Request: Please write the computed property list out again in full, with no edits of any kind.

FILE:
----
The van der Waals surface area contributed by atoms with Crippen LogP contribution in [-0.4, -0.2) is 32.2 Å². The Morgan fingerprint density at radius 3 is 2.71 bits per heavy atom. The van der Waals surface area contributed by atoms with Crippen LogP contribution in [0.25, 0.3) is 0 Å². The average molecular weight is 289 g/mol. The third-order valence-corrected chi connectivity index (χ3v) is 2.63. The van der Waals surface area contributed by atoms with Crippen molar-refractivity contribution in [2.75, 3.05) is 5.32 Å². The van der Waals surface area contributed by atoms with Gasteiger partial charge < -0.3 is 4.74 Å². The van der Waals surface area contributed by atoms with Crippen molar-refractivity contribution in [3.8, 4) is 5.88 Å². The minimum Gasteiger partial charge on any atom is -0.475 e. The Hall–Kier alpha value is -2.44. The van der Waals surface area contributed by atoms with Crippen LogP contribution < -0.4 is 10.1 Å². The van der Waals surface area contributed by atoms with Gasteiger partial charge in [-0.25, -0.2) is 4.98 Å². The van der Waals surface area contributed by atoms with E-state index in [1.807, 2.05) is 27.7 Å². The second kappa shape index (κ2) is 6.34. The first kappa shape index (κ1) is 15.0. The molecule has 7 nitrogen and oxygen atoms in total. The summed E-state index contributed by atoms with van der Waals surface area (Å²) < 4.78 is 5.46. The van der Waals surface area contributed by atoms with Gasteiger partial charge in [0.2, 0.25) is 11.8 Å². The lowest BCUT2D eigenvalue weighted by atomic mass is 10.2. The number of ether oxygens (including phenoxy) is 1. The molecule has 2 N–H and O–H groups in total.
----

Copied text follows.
The van der Waals surface area contributed by atoms with Crippen LogP contribution in [-0.4, -0.2) is 32.2 Å². The Morgan fingerprint density at radius 3 is 2.71 bits per heavy atom. The van der Waals surface area contributed by atoms with Crippen LogP contribution in [0.25, 0.3) is 0 Å². The average molecular weight is 289 g/mol. The third-order valence-corrected chi connectivity index (χ3v) is 2.63. The van der Waals surface area contributed by atoms with Crippen molar-refractivity contribution in [2.75, 3.05) is 5.32 Å². The van der Waals surface area contributed by atoms with Gasteiger partial charge < -0.3 is 4.74 Å². The van der Waals surface area contributed by atoms with Crippen molar-refractivity contribution in [3.8, 4) is 5.88 Å². The minimum Gasteiger partial charge on any atom is -0.475 e. The Hall–Kier alpha value is -2.44. The van der Waals surface area contributed by atoms with Crippen LogP contribution < -0.4 is 10.1 Å². The van der Waals surface area contributed by atoms with Gasteiger partial charge in [-0.25, -0.2) is 4.98 Å². The van der Waals surface area contributed by atoms with E-state index in [1.807, 2.05) is 27.7 Å². The second kappa shape index (κ2) is 6.34. The first kappa shape index (κ1) is 15.0. The molecule has 7 nitrogen and oxygen atoms in total. The summed E-state index contributed by atoms with van der Waals surface area (Å²) < 4.78 is 5.46. The van der Waals surface area contributed by atoms with Gasteiger partial charge in [0.2, 0.25) is 11.8 Å². The lowest BCUT2D eigenvalue weighted by atomic mass is 10.2. The number of ether oxygens (including phenoxy) is 1. The molecule has 2 N–H and O–H groups in total.